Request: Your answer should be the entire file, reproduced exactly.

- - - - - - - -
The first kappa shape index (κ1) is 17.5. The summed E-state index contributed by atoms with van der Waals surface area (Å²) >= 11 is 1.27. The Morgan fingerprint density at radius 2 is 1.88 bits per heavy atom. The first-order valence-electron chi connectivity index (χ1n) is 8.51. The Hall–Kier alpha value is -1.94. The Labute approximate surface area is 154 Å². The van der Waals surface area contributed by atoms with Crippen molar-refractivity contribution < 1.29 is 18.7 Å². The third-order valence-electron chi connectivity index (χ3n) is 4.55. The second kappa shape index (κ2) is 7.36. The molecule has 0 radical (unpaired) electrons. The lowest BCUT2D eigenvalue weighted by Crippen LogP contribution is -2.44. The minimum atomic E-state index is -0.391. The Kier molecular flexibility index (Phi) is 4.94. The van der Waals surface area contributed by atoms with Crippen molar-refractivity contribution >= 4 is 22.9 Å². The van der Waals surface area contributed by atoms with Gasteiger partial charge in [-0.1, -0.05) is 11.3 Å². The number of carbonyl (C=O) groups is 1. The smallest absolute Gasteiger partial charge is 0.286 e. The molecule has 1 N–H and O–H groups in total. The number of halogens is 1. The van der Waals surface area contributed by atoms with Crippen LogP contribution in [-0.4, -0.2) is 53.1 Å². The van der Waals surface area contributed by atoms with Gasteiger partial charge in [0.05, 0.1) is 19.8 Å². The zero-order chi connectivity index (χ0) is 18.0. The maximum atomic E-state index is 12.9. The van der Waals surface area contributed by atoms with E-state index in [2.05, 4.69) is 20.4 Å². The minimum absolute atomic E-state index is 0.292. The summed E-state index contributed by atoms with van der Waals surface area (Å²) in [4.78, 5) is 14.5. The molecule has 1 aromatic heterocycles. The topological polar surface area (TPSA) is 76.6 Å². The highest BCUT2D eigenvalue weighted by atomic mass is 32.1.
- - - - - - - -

The first kappa shape index (κ1) is 17.5. The summed E-state index contributed by atoms with van der Waals surface area (Å²) >= 11 is 1.27. The Morgan fingerprint density at radius 2 is 1.88 bits per heavy atom. The first-order valence-electron chi connectivity index (χ1n) is 8.51. The Hall–Kier alpha value is -1.94. The Labute approximate surface area is 154 Å². The van der Waals surface area contributed by atoms with Crippen molar-refractivity contribution < 1.29 is 18.7 Å². The third-order valence-electron chi connectivity index (χ3n) is 4.55. The second kappa shape index (κ2) is 7.36. The molecule has 0 radical (unpaired) electrons. The lowest BCUT2D eigenvalue weighted by Crippen LogP contribution is -2.44. The minimum atomic E-state index is -0.391. The Kier molecular flexibility index (Phi) is 4.94. The van der Waals surface area contributed by atoms with Crippen molar-refractivity contribution >= 4 is 22.9 Å². The van der Waals surface area contributed by atoms with Gasteiger partial charge in [-0.1, -0.05) is 11.3 Å². The number of carbonyl (C=O) groups is 1. The smallest absolute Gasteiger partial charge is 0.286 e. The molecule has 1 N–H and O–H groups in total. The number of halogens is 1. The van der Waals surface area contributed by atoms with Crippen LogP contribution in [-0.4, -0.2) is 53.1 Å². The van der Waals surface area contributed by atoms with Gasteiger partial charge in [0.05, 0.1) is 19.8 Å². The zero-order chi connectivity index (χ0) is 18.0. The maximum atomic E-state index is 12.9. The van der Waals surface area contributed by atoms with E-state index in [2.05, 4.69) is 20.4 Å². The minimum absolute atomic E-state index is 0.292. The summed E-state index contributed by atoms with van der Waals surface area (Å²) in [4.78, 5) is 14.5. The molecule has 1 aromatic heterocycles. The topological polar surface area (TPSA) is 76.6 Å². The highest BCUT2D eigenvalue weighted by atomic mass is 32.1.